Looking back, I resembled people in Las Vegas playing a slot machine. You have probably seen them on TV or in the movies. Or maybe you have been there yourself. Each time they feed their money into the slot and pull down the vending machine arm while yelling, “Come on Jackpot.” Each time I slid my quarter into the slot and cranked the wheel, I yelled, “Come on turquoise ring!”

Finally, I was down to my last quarter. Grasping it tight in my hand, I prayed for that ring. My mom had told me not to pray selfish prayers, but I didn’t care. I had been a good girl all week. I didn’t talk back, did my homework, and brushed my teeth without being told. I deserved that ring.

I slid the quarter into the slot and wrapped my sweaty hand around the crank. I twisted the wheel one last time. My heart thumped. This was it. A bubble plopped down. I lifted the flap and jerked the plastic bubble out. In it, I saw the outline of a ring.

Yes! I had my ring. Let me tell you, I couldn’t get the bubble open quick enough. I slid that ring on my finger and held my hand out. Then I felt sick. The ring’s stone was gold. I was too close to give up now. I ran straight to my mom.

“Can I have another quarter please? Please! Please!” Oh yeah, I begged hard.

“Why do you need more quarters?” My mom asked.

“Because I didn’t get the ring I wanted. I just know I’ll get with just a few more quarters. P-u-h-l-e-a-s-e!”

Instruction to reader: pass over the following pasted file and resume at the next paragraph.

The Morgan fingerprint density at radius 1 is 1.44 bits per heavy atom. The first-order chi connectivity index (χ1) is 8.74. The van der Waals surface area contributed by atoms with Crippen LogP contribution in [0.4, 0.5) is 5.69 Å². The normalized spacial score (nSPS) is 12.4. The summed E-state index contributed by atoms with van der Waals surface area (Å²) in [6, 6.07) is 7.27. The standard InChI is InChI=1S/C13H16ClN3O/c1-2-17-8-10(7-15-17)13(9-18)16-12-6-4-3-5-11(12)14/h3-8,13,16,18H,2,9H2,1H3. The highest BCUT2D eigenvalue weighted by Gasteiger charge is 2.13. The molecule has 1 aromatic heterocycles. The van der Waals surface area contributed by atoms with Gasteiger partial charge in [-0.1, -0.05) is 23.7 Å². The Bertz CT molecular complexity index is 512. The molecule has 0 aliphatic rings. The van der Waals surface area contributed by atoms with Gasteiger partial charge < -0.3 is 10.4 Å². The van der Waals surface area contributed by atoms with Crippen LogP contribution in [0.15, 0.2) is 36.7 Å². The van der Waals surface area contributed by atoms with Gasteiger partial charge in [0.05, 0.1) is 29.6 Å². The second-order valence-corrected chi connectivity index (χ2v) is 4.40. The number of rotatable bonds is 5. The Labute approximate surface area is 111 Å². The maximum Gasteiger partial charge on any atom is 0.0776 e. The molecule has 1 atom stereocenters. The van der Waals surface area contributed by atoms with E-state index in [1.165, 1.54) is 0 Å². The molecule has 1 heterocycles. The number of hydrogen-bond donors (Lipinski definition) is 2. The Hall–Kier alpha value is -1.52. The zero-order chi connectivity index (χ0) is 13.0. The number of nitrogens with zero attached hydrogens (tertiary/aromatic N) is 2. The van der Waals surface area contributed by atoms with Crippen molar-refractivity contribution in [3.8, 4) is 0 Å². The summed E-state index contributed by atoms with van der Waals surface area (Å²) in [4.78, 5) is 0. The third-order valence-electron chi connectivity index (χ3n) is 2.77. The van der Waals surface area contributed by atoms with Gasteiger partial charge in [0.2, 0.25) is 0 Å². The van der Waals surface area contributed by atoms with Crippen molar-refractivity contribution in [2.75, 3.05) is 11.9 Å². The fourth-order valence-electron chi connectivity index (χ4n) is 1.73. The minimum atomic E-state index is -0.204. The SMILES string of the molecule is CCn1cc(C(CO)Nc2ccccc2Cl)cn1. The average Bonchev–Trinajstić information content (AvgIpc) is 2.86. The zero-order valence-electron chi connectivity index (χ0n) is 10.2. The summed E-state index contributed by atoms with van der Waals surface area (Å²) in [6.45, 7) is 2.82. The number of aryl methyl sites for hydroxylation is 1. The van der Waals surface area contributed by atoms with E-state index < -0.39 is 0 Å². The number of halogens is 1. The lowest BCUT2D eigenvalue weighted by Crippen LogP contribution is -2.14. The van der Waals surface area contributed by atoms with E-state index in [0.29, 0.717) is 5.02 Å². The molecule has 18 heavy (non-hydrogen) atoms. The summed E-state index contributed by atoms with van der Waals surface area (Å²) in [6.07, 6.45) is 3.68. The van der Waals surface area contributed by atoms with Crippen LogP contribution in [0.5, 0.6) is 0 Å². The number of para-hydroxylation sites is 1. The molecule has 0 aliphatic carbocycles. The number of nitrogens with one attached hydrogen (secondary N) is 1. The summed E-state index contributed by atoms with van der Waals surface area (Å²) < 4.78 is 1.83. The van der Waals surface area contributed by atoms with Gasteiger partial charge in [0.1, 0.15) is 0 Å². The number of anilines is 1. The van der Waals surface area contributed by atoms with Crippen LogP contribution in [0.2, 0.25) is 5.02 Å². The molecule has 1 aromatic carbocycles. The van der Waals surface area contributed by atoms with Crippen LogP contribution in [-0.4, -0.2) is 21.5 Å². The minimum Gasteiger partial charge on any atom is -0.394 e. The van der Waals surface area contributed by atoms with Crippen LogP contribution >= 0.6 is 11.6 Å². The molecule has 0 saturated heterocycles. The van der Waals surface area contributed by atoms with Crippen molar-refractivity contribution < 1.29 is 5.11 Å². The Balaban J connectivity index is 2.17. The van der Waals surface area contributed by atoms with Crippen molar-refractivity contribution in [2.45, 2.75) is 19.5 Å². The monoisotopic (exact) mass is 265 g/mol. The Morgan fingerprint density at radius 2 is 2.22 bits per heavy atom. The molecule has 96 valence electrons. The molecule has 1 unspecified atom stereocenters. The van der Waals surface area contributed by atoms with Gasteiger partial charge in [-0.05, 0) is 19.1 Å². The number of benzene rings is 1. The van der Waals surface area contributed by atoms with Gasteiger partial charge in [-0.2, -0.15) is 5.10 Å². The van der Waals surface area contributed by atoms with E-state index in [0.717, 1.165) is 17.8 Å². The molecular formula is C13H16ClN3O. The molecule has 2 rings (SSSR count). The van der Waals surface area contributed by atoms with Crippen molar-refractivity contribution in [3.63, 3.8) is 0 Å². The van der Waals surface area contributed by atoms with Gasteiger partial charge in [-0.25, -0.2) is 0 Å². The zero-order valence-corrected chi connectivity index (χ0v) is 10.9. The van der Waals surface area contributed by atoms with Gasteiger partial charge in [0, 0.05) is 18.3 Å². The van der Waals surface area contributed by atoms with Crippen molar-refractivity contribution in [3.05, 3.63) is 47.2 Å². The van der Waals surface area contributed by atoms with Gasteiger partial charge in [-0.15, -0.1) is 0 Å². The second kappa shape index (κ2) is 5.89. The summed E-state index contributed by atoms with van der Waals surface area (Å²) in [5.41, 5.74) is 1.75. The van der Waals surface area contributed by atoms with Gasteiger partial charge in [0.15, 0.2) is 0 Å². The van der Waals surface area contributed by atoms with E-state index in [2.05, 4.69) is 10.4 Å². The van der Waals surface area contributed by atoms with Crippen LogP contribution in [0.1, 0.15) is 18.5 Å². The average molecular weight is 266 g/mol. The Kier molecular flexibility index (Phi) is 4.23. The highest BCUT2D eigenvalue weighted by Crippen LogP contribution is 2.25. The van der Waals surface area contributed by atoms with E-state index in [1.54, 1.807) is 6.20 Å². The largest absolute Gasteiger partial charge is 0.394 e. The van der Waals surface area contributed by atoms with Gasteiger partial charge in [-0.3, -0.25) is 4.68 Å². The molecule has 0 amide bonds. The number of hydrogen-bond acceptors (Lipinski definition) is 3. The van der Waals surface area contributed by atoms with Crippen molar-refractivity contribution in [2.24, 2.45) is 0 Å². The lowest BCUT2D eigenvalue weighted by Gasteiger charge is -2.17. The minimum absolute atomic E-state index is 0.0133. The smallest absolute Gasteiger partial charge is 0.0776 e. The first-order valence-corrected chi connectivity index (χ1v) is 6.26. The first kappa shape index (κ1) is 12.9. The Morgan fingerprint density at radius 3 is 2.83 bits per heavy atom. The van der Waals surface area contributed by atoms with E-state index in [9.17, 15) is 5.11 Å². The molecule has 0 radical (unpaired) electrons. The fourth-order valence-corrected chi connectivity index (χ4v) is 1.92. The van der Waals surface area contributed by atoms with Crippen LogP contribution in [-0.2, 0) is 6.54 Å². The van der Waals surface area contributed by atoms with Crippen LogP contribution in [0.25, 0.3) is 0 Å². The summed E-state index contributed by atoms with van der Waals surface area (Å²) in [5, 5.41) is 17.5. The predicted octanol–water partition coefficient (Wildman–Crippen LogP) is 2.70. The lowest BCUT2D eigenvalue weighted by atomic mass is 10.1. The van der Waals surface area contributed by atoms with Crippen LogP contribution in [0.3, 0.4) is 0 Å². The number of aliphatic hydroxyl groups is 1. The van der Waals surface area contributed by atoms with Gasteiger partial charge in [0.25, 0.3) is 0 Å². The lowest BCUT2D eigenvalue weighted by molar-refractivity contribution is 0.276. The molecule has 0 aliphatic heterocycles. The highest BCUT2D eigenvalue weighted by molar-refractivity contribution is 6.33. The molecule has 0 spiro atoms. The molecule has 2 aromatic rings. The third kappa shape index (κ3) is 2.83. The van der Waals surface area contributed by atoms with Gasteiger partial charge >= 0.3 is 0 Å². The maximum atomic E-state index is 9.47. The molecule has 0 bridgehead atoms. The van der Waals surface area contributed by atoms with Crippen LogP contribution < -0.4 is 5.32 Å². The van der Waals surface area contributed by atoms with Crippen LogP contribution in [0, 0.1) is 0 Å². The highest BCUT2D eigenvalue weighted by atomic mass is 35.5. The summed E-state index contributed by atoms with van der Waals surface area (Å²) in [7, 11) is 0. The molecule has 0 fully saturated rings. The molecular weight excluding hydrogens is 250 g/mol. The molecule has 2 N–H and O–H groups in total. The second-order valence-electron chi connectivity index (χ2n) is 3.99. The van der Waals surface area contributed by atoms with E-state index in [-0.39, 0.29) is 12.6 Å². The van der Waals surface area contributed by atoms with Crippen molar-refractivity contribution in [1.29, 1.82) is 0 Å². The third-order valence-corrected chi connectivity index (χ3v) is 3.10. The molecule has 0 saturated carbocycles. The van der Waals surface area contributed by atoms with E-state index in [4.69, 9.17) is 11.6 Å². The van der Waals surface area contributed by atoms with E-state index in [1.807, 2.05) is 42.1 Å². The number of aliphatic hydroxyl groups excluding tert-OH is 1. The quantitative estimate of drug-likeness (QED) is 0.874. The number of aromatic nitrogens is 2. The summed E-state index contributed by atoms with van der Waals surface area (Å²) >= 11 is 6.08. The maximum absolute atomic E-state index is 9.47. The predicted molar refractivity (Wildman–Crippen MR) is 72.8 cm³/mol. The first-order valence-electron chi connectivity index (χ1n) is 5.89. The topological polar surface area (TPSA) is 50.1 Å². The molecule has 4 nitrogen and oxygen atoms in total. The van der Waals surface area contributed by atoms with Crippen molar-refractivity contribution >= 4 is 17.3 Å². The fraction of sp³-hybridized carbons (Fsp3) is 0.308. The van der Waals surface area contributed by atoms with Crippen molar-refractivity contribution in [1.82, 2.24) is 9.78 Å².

“What’s wrong with all the stuff you have on?” Mom pointed to me. You see, I had put on every piece of jewelry I had gotten out of the jewelry gumball machine. I even wore the key chain on my thumb.

“But they’re not the turquoise ring!” I whined.

“I think you have enough. Besides, we only have enough left to finish the laundry.”

Like that was more important. At least, I had the sense not to tell her that. I pouted for a while, but on the way home I played with my treasures. That’s not the end of my story. Remember, I don’t like giving up.

To me, giving up is throwing your hands up in the air and walking away without having the patience to see how things could have worked out. It is in essence losing hope in something or someone, including yourself. I had no intentions of doing that.

Immediately, I started saving up quarters so I could go back to the laundromat and try my chances again at the jewelry gumball machine again. To be honest, I bummed most of them off of other relatives. I would bat my blue eyes at them and try to look so sad.

Soon, I had my quarter arsenal built up. I asked my mom to take me back to the laundromat so I could try the jewelry gumball machine again. As we drove there, I prayed that turquoise ring would still be in the gumball machine and somebody hadn’t gotten all of them.

It was and you know what? I got that turquoise ring. I showed it off to all of my friends and I even wore it for my third grade school picture. If you look closely, you can see it on my left hand.

Remember, success doesn’t always happen on the first crank or even the second one. Be patient and keep trying. God will tell you if He wants you to stop. And if He does tell you that, He is pointing you to another Gumball Machine. A better one that has treasures or, better yet, blessings meant just for you.

That ring broke shortly after my school picture was taken. I was so disappointed. My sweet papaw gave my mom money to get me a nice ring. She took me to the store and they sat out a display full of colorful and sparkly rings. I had no idea the Emery Five and Dime had such rings. Somebody needed to tell the gumball machine people about that place.

“Delight yourself also in the Lord, and He shall give you the desires of our heart.” Psalm 37:4 (NKJV)